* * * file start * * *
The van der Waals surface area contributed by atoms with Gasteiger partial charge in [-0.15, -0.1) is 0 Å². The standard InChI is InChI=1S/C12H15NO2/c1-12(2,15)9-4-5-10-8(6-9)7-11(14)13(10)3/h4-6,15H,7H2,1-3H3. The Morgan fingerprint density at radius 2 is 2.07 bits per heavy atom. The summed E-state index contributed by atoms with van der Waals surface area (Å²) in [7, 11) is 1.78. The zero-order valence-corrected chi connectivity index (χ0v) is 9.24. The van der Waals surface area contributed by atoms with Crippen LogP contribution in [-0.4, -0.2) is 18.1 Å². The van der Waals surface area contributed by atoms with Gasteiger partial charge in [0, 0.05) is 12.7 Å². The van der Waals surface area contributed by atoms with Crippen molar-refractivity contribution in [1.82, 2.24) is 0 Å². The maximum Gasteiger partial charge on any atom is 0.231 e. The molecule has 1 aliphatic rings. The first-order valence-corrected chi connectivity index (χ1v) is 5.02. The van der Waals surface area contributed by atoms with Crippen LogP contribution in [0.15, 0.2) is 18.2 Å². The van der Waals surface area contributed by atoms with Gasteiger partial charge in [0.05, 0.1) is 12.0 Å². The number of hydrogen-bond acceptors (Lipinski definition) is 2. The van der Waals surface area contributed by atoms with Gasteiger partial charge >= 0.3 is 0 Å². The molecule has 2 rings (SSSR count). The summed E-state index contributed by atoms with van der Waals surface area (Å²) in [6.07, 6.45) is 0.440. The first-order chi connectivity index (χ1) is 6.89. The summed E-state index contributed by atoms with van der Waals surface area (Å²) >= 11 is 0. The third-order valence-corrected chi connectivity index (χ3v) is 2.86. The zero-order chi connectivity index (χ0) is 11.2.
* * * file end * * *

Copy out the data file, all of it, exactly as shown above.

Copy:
The van der Waals surface area contributed by atoms with Gasteiger partial charge in [-0.15, -0.1) is 0 Å². The standard InChI is InChI=1S/C12H15NO2/c1-12(2,15)9-4-5-10-8(6-9)7-11(14)13(10)3/h4-6,15H,7H2,1-3H3. The Morgan fingerprint density at radius 2 is 2.07 bits per heavy atom. The summed E-state index contributed by atoms with van der Waals surface area (Å²) in [7, 11) is 1.78. The zero-order valence-corrected chi connectivity index (χ0v) is 9.24. The van der Waals surface area contributed by atoms with Crippen LogP contribution in [-0.4, -0.2) is 18.1 Å². The van der Waals surface area contributed by atoms with Gasteiger partial charge in [0, 0.05) is 12.7 Å². The van der Waals surface area contributed by atoms with Crippen molar-refractivity contribution in [1.82, 2.24) is 0 Å². The maximum Gasteiger partial charge on any atom is 0.231 e. The molecule has 1 aliphatic rings. The first-order valence-corrected chi connectivity index (χ1v) is 5.02. The van der Waals surface area contributed by atoms with Crippen LogP contribution in [0.15, 0.2) is 18.2 Å². The van der Waals surface area contributed by atoms with Gasteiger partial charge in [0.05, 0.1) is 12.0 Å². The number of hydrogen-bond acceptors (Lipinski definition) is 2. The van der Waals surface area contributed by atoms with Gasteiger partial charge >= 0.3 is 0 Å². The molecule has 2 rings (SSSR count). The summed E-state index contributed by atoms with van der Waals surface area (Å²) in [6.07, 6.45) is 0.440. The first-order chi connectivity index (χ1) is 6.89. The summed E-state index contributed by atoms with van der Waals surface area (Å²) >= 11 is 0. The third-order valence-corrected chi connectivity index (χ3v) is 2.86. The zero-order chi connectivity index (χ0) is 11.2.